“Frank has always been the consummate gentleman when it comes to the Tacky Light tours,” Mark Pounders, director of operations for Winn Transportation, the bus line that hosts Tacky Lights tours every year. “There have been many others who put together the Tacky Lights for recognition. He’s never done that. It’s always about the kids with him, from wanting to see and meet every single child who comes to see his lights, to donating to the Virginia Home for Boys and Girls.”

The Virginia Home for Boys and Girls provides transitional housing for Virginia’s young people who have experienced trauma, as well as a specialized education school and a therapeutic resource center.

“We appreciate him so much. He is one of our most loyal donors,” Claiborne Warner, the president of the Virginia Home for Boys and Girls, said. “He doesn’t take a penny for himself. All of the funds he raises go directly to our annual fund…[which] supports nearly 50% of our budget.”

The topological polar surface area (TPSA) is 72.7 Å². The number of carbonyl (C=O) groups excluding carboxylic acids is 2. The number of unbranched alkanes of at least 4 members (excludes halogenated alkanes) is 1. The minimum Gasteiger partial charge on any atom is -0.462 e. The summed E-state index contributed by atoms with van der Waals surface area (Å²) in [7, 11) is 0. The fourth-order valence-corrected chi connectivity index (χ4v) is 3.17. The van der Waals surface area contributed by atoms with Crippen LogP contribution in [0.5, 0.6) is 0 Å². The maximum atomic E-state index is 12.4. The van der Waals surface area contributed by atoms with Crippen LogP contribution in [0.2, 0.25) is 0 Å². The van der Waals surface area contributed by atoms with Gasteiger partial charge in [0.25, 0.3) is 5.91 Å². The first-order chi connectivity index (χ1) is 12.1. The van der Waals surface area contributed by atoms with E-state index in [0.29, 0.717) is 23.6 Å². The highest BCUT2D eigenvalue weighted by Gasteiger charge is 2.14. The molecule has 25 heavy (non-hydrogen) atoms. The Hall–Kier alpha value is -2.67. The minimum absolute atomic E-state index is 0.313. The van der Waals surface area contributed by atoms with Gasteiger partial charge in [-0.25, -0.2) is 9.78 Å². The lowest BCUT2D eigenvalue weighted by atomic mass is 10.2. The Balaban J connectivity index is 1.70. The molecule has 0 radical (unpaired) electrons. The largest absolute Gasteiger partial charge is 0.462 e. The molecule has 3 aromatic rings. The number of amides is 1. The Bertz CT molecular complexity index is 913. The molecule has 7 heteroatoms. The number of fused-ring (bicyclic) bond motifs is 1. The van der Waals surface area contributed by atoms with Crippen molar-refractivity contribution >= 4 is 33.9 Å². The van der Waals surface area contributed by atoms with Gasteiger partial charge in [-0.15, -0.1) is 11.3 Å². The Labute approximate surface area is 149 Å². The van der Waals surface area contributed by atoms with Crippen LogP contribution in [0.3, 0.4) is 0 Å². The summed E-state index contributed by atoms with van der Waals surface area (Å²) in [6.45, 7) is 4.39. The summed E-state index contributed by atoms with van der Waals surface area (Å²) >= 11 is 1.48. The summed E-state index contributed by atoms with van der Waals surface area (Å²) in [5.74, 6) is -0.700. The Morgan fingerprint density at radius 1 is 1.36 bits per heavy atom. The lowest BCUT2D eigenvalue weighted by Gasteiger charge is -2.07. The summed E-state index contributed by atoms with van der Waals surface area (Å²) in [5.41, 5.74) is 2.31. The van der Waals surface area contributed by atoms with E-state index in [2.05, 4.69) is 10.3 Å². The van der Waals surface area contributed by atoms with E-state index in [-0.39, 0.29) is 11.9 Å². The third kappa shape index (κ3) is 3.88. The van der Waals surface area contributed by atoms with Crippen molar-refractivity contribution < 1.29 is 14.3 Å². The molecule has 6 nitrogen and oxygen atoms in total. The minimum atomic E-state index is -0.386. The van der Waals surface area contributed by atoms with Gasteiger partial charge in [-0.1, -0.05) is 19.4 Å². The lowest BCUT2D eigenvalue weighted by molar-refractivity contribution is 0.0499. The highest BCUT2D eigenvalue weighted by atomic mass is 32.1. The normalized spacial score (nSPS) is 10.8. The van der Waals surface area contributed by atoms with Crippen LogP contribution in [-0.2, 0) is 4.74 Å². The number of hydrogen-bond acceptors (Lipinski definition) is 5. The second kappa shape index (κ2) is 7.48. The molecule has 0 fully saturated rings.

“Not only does he raise money, but he also raises awareness of our organization by speaking to community groups, garnering business sponsors, and appearing on TV and radio shows,” Warner added.

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The Henrico home of Frank Hudak, aka Mr. Christmas, on November 17, 2022. Hudak says this year will be his “grand finale” lighting up his house on Wistar Court, which he has decorated for 51 years for the Tacky Light tour. His house has over 100,000 lights & requires 4 miles of wiring. He has raised $175,000 for the Virginia Home for Boys & Girls during that time with his display. EVA RUSSO/TIMES-DISPATCH

With this year’s display, Hudak is hoping to reach $200,000 in donations for the Virginia Home for Boys and Girls.

“It’s been quite a ride,” Hudak said.

But this won’t be the end of Tacky Lights on Wistar Court or money being raised for the Virginia Home for Boys and Girls.